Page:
Anyone who has experienced trauma or suffers from PTSD (post-traumatic stress disorder) wants to recover and move forward. Their families, their friends, and their health care providers certainly wish the same for the individuals suffering. However, despite what many might think, recovery may take much time. People who are dealing with the effects of trauma can experience post-traumatic effects for quite a while. And, even after they go through therapy and counseling, they will face some challenges during recovery from that struggle. Still, through professional treatment, individuals can find hope and freedom from the negative and harmful effects of trauma. Those who are working to recover should be patient with themselves. Just as with addiction, trauma recovery is an individual experience that will be different for everyone who goes through it. Generally, though, successful trauma recovery is thought of as living in the present without being haunted by the past.
Trauma is often a result of a mentally and emotionally distressing experience. Many people feel the impact of such experiences for years. If an individual goes through something traumatic in childhood, it’s possible that she will suffer from the effects of that situation well into adulthood. When an individual realizes that she needs help overcoming the effect of trauma on her life, it’s important that she get professional help. But how does one become free from the effects of her past? Can people truly find freedom from the things she has gone through? Many of the individuals who go through traumatic experiences look to find a treatment that will erase the memory of the past. The truth of the matter is, however, that freedom does not lie in forgetting the past. Instead, people find true freedom when they learn how to prevent their pasts from negatively influencing their present lives.
Judith Lewis Herman is a psychiatrist and was a professor of clinical psychiatry at Harvard University Medical School. Professor Herman is known for her extensive research and study in various areas. She served as director of training for Victims of Violence Program at Cambridge Health Alliance for three decades. However, she is perhaps known best for her contributions to the study of trauma and the expansion of trauma treatments. She is a well-known Traumatic Stress expert and has received many awards and acclaims for her work in studying trauma and its effects. Many healthcare professionals hail her second book, Trauma and Recovery, as one of the best classic studies of PTSD. This book details the complex healing process of individuals who suffer from PTSD, broken down into three distinct stages of trauma recovery. The book has also been credited as a contributor to the establishment of the diagnostic category of PTSD.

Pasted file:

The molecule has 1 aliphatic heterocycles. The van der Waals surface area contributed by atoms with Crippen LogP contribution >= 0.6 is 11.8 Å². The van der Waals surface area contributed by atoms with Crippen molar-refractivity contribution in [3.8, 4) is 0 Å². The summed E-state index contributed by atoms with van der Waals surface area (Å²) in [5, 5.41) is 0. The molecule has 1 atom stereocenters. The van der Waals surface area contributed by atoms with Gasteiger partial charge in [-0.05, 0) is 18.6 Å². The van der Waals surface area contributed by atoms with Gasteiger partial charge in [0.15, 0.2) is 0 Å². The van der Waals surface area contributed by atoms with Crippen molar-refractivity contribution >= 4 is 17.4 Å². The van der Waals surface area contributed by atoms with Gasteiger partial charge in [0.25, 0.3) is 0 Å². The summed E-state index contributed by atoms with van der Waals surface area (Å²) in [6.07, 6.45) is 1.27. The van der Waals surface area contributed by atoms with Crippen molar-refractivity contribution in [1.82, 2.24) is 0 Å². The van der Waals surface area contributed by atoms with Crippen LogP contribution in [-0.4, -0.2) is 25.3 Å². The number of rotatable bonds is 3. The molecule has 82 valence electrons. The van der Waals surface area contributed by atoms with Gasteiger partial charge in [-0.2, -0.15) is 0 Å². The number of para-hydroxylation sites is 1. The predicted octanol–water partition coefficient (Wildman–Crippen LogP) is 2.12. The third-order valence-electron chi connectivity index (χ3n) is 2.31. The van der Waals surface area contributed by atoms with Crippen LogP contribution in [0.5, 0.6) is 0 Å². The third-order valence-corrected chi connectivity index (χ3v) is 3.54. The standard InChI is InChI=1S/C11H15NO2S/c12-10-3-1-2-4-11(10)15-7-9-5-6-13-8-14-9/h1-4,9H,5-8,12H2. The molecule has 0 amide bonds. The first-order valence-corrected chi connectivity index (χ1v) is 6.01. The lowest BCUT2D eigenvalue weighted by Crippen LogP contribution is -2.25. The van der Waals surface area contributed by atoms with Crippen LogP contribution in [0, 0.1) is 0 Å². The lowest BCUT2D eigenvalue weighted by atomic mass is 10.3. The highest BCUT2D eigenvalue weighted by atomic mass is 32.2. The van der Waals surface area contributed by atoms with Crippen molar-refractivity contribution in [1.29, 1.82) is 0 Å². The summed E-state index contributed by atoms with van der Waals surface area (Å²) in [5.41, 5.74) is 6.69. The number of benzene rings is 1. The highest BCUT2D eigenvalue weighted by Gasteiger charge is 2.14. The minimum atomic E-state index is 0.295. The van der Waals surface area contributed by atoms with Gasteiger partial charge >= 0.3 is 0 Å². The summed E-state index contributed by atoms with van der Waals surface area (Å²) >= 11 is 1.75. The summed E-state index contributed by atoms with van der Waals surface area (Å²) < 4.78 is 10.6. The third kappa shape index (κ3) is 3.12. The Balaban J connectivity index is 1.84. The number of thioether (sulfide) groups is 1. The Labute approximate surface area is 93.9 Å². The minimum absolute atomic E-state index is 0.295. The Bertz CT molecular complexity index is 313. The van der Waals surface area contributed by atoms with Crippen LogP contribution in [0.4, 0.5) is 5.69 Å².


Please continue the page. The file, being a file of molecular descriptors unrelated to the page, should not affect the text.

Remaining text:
In addition to her groundbreaking authorship, Professor Herman is also responsible for broadening the understanding of recovery from trauma. She helped to explain trauma recovery by categorizing it into three stages. Each stage, as classified by Professor Herman, involves various elements and objectives. Thankfully, professionals have been able to use Professor Herman’s studies and data in order to establish a helpful treatment route for those who are dealing with trauma. Let’s talk a little bit about the stages of trauma recovery. Then, we’ll discuss trauma’s connection with addiction and how individuals can find hope through professional addiction and trauma recovery services.
There are several main objectives for the patient during stage one of trauma recovery. These include:
Once the patient successfully completes these objectives, she will be able to work through painful memories in the following stages of trauma therapy with less mental and emotional difficulty.